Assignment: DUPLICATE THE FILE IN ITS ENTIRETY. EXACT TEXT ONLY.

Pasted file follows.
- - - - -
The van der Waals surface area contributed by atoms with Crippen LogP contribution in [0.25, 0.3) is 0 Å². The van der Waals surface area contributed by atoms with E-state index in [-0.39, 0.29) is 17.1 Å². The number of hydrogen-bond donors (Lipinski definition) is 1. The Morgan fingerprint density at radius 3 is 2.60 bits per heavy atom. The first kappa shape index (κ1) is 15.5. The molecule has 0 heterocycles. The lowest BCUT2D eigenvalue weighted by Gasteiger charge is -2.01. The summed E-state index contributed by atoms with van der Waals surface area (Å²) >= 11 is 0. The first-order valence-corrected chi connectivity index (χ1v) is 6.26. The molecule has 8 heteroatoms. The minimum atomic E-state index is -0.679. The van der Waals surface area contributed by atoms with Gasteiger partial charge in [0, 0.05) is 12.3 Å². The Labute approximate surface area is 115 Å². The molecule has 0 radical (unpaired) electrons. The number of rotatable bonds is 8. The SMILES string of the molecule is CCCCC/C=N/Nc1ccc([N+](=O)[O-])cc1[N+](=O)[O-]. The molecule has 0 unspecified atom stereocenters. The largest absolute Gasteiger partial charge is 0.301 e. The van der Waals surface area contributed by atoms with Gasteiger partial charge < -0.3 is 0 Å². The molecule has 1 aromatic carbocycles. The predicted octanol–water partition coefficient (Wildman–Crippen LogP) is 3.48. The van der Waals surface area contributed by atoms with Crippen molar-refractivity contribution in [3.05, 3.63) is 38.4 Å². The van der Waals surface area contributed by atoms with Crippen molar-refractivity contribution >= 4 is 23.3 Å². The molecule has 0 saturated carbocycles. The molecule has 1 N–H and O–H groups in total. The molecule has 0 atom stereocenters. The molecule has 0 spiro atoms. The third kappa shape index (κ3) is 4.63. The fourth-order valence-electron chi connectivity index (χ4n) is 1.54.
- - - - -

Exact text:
The van der Waals surface area contributed by atoms with Crippen LogP contribution in [0.25, 0.3) is 0 Å². The van der Waals surface area contributed by atoms with E-state index in [-0.39, 0.29) is 17.1 Å². The number of hydrogen-bond donors (Lipinski definition) is 1. The Morgan fingerprint density at radius 3 is 2.60 bits per heavy atom. The first kappa shape index (κ1) is 15.5. The molecule has 0 heterocycles. The lowest BCUT2D eigenvalue weighted by Gasteiger charge is -2.01. The summed E-state index contributed by atoms with van der Waals surface area (Å²) >= 11 is 0. The first-order valence-corrected chi connectivity index (χ1v) is 6.26. The molecule has 8 heteroatoms. The minimum atomic E-state index is -0.679. The van der Waals surface area contributed by atoms with Gasteiger partial charge in [0, 0.05) is 12.3 Å². The Labute approximate surface area is 115 Å². The molecule has 0 radical (unpaired) electrons. The number of rotatable bonds is 8. The SMILES string of the molecule is CCCCC/C=N/Nc1ccc([N+](=O)[O-])cc1[N+](=O)[O-]. The molecule has 0 unspecified atom stereocenters. The largest absolute Gasteiger partial charge is 0.301 e. The van der Waals surface area contributed by atoms with Gasteiger partial charge < -0.3 is 0 Å². The molecule has 1 aromatic carbocycles. The predicted octanol–water partition coefficient (Wildman–Crippen LogP) is 3.48. The van der Waals surface area contributed by atoms with Crippen molar-refractivity contribution in [3.05, 3.63) is 38.4 Å². The van der Waals surface area contributed by atoms with Crippen molar-refractivity contribution >= 4 is 23.3 Å². The molecule has 0 saturated carbocycles. The molecule has 1 N–H and O–H groups in total. The molecule has 0 atom stereocenters. The molecule has 0 spiro atoms. The third kappa shape index (κ3) is 4.63. The fourth-order valence-electron chi connectivity index (χ4n) is 1.54.